My Favorite Movies – Psycho (1960)

13 Oct

By Tanner Smith

You know how for many horror movies, people don’t like to give away the endings? Well, for Alfred Hitchcock’s “Psycho,” I don’t have to! For one thing, you’d have a hard time trying to find anyone who doesn’t know the twists by now, thanks to its sequels, references to it in other films like “Scream,” and especially the “Bates Motel” TV series.

And also, there’s hardly any room for me to analyze when there’s a scene at the end that does it all for me!

And yeah, it is debatable that the expository scene with the psychiatrist was needed, even back when it was released in 1960…I don’t let it ruin the experience for me. As with other thrillers like “The Sixth Sense,” coming back to “Psycho” with what I already know makes it more interesting to wonder what characters are thinking in certain scenes and what other silent moments might actually mean. Norman Bates, played brilliantly by Anthony Perkins, is such an interesting albeit horrifying character that he is what makes the film worth revisiting if everything else about the film failed.

I love “Psycho.” I love the suspense, I love the set design, and more importantly, I love the story structure, as it follows one character we assume is the main character until she turns out to become the reason for the rest of the story to take place and other elements pop up to make it more inventive…it’s terrific!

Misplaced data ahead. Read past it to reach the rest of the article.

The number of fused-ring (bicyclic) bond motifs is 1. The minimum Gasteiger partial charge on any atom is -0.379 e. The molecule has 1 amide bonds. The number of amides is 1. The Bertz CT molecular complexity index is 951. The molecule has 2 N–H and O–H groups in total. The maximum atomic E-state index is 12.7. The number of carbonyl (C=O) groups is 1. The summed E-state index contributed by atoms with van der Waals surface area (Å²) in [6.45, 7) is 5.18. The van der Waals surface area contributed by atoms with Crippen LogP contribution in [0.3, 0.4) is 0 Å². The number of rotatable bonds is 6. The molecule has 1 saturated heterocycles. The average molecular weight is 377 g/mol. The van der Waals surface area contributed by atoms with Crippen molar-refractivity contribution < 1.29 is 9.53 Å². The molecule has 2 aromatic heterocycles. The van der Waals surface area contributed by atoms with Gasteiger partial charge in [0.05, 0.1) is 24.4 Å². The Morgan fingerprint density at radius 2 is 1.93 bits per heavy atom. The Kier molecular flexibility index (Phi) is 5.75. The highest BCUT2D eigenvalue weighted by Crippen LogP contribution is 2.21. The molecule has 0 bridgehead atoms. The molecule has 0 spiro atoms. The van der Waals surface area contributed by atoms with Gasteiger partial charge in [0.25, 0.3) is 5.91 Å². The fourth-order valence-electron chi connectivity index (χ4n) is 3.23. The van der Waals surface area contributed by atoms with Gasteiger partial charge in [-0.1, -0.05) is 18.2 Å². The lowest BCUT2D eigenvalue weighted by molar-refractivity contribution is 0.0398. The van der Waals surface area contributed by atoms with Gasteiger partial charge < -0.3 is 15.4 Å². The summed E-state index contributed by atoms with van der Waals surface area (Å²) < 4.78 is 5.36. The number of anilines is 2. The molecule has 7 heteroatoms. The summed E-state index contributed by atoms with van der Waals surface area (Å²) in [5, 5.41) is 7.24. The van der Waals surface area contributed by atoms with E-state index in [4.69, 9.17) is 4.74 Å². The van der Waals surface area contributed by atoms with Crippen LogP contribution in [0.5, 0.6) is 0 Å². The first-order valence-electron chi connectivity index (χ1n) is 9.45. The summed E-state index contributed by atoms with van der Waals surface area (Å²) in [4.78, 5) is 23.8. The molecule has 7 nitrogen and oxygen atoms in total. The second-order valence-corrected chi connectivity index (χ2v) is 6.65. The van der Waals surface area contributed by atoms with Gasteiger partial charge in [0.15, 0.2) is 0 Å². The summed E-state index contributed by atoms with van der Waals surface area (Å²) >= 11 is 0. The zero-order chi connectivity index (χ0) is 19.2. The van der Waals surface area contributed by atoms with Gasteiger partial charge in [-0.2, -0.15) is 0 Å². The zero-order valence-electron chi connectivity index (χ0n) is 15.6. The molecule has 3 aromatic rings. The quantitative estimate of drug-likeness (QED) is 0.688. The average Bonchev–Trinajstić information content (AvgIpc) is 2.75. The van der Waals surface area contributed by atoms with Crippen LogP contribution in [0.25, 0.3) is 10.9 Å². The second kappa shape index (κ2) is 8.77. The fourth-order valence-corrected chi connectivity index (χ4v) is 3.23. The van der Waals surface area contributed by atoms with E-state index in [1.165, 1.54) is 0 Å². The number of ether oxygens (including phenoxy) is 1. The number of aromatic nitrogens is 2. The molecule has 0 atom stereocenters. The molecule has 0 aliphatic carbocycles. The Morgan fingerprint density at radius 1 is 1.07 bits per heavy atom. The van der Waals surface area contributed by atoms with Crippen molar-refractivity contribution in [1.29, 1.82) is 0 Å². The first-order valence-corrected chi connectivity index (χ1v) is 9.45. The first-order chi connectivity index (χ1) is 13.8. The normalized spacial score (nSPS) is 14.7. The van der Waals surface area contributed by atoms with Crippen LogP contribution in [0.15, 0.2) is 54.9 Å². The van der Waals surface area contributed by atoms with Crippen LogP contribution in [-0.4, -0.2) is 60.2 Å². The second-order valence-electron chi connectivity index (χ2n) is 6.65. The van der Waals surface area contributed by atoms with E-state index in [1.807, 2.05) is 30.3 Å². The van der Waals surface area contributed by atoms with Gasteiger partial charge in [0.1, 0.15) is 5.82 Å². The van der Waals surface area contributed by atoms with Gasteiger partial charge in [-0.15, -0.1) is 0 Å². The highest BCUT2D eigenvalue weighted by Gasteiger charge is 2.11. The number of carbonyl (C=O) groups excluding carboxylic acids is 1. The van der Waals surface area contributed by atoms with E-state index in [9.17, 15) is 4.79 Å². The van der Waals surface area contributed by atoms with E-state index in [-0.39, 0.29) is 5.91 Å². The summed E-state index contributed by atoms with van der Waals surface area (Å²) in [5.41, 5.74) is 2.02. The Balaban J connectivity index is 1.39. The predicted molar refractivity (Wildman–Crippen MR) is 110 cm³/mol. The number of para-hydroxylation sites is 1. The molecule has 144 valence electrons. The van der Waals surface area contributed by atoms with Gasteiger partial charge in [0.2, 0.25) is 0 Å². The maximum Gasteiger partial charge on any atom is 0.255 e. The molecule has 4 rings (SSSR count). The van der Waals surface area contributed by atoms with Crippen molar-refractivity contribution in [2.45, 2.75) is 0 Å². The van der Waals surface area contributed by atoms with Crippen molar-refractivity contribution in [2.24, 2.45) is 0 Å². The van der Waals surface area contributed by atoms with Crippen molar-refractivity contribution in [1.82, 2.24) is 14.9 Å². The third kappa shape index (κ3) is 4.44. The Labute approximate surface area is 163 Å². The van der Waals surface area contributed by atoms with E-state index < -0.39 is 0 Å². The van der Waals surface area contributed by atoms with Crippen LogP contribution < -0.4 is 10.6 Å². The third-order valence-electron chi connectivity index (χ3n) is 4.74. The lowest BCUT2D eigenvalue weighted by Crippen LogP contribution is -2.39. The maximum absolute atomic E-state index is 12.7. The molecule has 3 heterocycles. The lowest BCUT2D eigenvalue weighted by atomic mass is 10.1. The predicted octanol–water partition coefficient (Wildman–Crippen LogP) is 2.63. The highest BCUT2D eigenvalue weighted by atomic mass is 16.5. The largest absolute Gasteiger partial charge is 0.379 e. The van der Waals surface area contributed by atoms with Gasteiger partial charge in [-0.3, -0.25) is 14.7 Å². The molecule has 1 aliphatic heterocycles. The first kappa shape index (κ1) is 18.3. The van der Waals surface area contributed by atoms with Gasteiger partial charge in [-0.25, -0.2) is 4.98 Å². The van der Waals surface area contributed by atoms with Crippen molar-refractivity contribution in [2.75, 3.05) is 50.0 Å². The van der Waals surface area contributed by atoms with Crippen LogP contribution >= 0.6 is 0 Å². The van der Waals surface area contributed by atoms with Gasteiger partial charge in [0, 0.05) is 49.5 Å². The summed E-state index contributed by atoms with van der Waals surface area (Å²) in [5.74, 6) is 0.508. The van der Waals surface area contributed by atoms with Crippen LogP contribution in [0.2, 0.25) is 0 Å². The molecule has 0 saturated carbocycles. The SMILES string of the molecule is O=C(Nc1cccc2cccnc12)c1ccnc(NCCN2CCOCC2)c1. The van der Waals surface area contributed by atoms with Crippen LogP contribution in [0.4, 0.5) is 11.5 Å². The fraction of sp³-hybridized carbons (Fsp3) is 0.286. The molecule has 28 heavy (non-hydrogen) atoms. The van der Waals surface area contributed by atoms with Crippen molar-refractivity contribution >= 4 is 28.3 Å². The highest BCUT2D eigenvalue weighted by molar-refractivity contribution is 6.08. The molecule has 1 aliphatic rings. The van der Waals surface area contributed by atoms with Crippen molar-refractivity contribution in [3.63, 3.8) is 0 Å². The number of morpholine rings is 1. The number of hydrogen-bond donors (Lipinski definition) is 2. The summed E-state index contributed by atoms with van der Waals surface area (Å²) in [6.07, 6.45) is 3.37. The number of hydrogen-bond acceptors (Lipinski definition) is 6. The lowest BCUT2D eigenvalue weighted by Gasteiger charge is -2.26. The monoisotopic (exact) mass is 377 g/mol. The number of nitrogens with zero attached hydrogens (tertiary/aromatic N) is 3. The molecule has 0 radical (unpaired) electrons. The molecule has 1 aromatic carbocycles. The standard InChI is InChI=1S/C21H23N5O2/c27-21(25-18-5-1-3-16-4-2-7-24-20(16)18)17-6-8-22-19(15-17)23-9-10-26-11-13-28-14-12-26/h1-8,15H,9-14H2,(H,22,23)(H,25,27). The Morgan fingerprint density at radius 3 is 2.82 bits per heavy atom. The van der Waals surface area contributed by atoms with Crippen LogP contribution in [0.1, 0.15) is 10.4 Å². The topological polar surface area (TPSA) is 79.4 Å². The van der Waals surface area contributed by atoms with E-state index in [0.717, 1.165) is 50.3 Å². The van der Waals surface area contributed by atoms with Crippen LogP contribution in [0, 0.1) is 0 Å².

I also love the story about the making of “Psycho,” chronicled in the book “Alfred Hitchcock and the Making of Psycho” (which was also adapted into an entertaining film adaptation simply titled “Hitchcock,” starring Anthony Hopkins as the man himself). Hitchcock wanted to feel the way he used to feel when he first started making films, and he read the “Psycho” book and decided he wanted to make it, despite nobody giving him money to do so. (The studio agreed to distribute the film, but Hitchcock had to put up the film’s budget himself.) So many people were telling him this film shouldn’t be made because there were so many things that weren’t done in film before. Just because it HASN’T been done doesn’t mean it CAN’T be done–that’s the basis for all the stories we hear about artists pushing the envelope.

And Hitchcock made the film’s trailer, in which he walks around the film sets and tells the audience about the things that happen in the story–in fact, he gives away most of the scares! He can’t bring himself to explain the more violent material in the film, and so he’s vague about all the details he’s trying to inform the audience about. I get the feeling that because of his droll interpretation of his horror story, people had to go see the movie just to understand what the hell he’s even talking about!

My favorite scene: the sandwich-dinner scene between Norman and Marion is especially gripping when you already know the fates of both characters.

“Psycho” is a film that can scare/entertain/provoke thought to people and influence/inspire filmmakers (like M. Night Shyamalan, who took a lot of inspiration from Hitchcock movies like “Psycho” and “The Birds”). And there can only be one–“Psycho II” was fine, but there can only be ONE Psycho. And no one, not even Vince Vaughn and director Gus Van Sant, can try to change our minds. (Also, “Bates Motel” is more its own thing, despite having characters from “Psycho.” And it’s a pretty solid series.)

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